Cape Breton Post
Protecting whales in the Cabot Strait.
Protecting whales in the Cabot Strait
SYDNEY — Oceana Canada is again calling on Transport Canada to make speed restrictions for vessels in the Cabot Strait mandatory.
For the second year in a row, the non-profit organization has found that a majority of vessels in the Cabot Strait are not complying with the voluntary slowdown zone of 10 knots that is meant to protect the critically endangered North Atlantic right whale.
“The last assessment that came out on the number of (North Atlantic right) whales that were left was (fewer than) 360,” said Oceana Canada campaign director Kim Elmslie. “A few years before that the number had been up at 499. So they are moving towards extinction at this point.”
The voluntary slowdown, implemented by Transport Canada, is in its second year and is in place from April 28 to June 29, 2021, as well as from Sept. 29 to Nov. 15, 2021, to coincide with the bulk of North Atlantic right whale migration in and out of the Gulf of St. Lawrence.
“During this period, vessels more than 13 metres in length are asked to voluntarily reduce their speed to no more than 10 knots over ground in the trial slowdown area,” said Transport Canada senior communications advisor Sau Sau Liu in an emailed statement to the Post.
Liu said current measures are developed in collaboration with marine stakeholders, including the shipping industry, cruise lines, fishing sector, environmental groups and scientists.
“This year, Transport Canada has increased outreach to mariners and vessels transiting the Cabot Strait. Voluntary trials in other jurisdictions have shown that knowledge and awareness are essential to achieving high voluntary participation rates and, in fact, the data our department has compiled is
showing modest improved participation this year over last.”
According to an Oceana news release, one study found that slowing vessel speeds to 10 knots or less can reduce the lethality of a collision by 86 per cent. Other research has identified that compliance with slowdowns is significantly higher when a measure is mandatory.
“It’s also the speed at which under good weather conditions vessels can continue to travel at a safe speed,” said Elmslie. “The larger the vessel is (and) the faster it’s going, the more dangerous it is.”
NOT SLOWING DOWN
Using Global Fishing Watch data as part of an ongoing multi-year analysis, Oceana Canada has released one week of results of vessel speeds in the Cabot Strait voluntary slowdown zone.
Sixty-four per cent of transits — 65 out of 101 involving 58 vessels — failed to comply with the 10-knot voluntary slowdown from April 28 to May 4, the first week the measure was in place in 2021.
“We don’t correct for times when the measure might have been lifted due to bad weather and concerns for vessels safety,” said Elmslie. “We understand the need to maintain the safety of the crew. However,
the risk to the whale remains.”
The highest observed vessel speed was 17.4 knots, worse than the results from the same week in 2020.
“In Canada ... when they come through the Cabot Strait, we don’t completely understand where the right whales are, what waters they’re using. And there’s also blue whales that are in that area, too,” said Elmslie. “So slowing down right now is really sort of the best plan.”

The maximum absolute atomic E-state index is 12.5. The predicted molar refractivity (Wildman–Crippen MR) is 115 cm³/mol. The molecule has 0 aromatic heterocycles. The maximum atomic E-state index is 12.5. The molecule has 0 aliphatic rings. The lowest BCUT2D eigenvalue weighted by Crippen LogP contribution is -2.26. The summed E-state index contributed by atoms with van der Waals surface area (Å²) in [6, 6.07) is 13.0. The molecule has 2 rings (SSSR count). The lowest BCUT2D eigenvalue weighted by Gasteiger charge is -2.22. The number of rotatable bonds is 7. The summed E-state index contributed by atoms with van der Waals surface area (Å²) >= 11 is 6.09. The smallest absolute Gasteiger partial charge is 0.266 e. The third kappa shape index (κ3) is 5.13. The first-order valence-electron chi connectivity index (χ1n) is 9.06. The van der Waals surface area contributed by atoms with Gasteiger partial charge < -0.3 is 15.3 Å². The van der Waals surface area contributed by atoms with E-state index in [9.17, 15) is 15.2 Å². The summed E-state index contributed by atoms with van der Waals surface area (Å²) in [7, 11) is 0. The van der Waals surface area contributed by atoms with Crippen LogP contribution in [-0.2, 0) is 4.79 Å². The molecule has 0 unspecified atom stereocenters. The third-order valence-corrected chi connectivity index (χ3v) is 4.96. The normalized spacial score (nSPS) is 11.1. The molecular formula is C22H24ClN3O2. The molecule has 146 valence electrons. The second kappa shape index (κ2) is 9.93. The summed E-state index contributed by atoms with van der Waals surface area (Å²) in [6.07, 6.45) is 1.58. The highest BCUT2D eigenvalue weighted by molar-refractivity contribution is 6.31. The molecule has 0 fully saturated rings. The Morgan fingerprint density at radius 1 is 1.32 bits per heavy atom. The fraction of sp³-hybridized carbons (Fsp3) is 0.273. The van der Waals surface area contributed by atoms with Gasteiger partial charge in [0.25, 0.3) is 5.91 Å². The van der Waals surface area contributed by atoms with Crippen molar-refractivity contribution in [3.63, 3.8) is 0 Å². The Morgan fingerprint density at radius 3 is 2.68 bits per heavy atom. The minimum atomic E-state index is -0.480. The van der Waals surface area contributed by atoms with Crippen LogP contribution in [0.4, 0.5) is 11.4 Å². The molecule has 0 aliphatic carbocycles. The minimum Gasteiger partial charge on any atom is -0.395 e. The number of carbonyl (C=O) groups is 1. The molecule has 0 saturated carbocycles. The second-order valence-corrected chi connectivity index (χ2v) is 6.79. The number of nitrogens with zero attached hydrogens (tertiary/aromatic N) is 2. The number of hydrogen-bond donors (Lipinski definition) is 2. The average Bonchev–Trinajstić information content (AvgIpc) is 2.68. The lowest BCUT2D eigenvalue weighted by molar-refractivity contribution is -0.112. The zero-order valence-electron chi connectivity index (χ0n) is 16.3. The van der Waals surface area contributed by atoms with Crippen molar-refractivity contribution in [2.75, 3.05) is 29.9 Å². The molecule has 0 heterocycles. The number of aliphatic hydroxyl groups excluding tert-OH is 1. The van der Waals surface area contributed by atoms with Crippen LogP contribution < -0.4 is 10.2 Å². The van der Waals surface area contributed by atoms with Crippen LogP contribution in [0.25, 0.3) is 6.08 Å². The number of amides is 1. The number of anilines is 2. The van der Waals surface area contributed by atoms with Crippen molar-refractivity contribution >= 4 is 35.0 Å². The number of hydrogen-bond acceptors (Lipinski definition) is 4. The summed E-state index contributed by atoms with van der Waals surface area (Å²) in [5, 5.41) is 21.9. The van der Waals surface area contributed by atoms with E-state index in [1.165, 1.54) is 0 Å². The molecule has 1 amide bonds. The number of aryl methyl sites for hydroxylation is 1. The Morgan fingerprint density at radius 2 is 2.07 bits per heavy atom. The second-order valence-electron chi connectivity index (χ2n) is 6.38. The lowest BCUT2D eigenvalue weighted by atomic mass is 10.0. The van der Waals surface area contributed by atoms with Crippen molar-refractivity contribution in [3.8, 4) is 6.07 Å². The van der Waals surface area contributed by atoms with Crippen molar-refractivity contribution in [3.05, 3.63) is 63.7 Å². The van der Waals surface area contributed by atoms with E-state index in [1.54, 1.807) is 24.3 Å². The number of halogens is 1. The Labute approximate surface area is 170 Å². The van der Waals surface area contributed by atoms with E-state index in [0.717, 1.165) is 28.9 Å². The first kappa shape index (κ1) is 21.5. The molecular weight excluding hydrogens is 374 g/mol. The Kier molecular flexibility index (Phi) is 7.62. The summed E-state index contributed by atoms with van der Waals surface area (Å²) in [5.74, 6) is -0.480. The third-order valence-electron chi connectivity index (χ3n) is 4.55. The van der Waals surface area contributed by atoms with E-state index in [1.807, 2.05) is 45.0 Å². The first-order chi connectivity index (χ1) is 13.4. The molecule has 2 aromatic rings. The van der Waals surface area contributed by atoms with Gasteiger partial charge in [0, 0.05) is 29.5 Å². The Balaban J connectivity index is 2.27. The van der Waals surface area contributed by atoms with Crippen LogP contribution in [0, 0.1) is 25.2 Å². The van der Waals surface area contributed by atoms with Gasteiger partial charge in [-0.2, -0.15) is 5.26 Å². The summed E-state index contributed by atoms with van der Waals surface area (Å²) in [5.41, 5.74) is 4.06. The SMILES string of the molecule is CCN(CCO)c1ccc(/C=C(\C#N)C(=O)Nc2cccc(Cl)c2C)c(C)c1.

Transport Canada has also implemented mandatory measures throughout much of the Gulf of St. Lawrence which, including the voluntary slowdown zone, cover approximately 72,000 square kilometres.
Liu said the federal government shares Oceana’s desire to protect North Atlantic right whales and will be continuing with the trial voluntary measure this year to further understand factors that inhibit industry from participating in the measure.
“Any eventual decision to move the Cabot Strait slowdown from a voluntary to a mandatory measure will be based on evaluation of more than just participation rates. It would also require evaluating and weighing safety considerations, economic impacts, and a better understanding of the actual risk to North Atlantic right whales in this area.”
The numbers for North Atlantic right whale mortality in Canada have jumped around the past few years. In 2017, there were 17 deaths in Canadian waters, but no known deaths the following year. In 2019, nine died in Canadian waters, but there were no known deaths in Canadian waters in 2020.
“Part of that is there’s a tremendous amount of surveillance that’s going out, so they’re seeing the carcasses, but there could be some whales that are dying that we don’t know about,” said Elmslie.
The National Oceanic and Atmospheric Administration (NOAA) U.S. government agency has declared an unusual whale mortality event beginning in 2017 and continuing to present day. The agency states that the leading category for the cause of death for this event is “human interaction,” specifically from fishing entanglements or vessel strikes.
“I do feel that there is a lot of goodwill out there by the various players, shipping, fishing, the government, others ... to find a solution to this,” said Elmslie. “However ... this is that critical time where (we can’t stop efforts) just because we had a good year last year with no known right whale deaths.
“We have to keep the pressure on and we have to keep doing all of the things that we’re doing and continue to look for solutions to go further. We can’t sort of loosen up right now. And this is a sustained effort that’s going to take many years to help this population rebuild again.”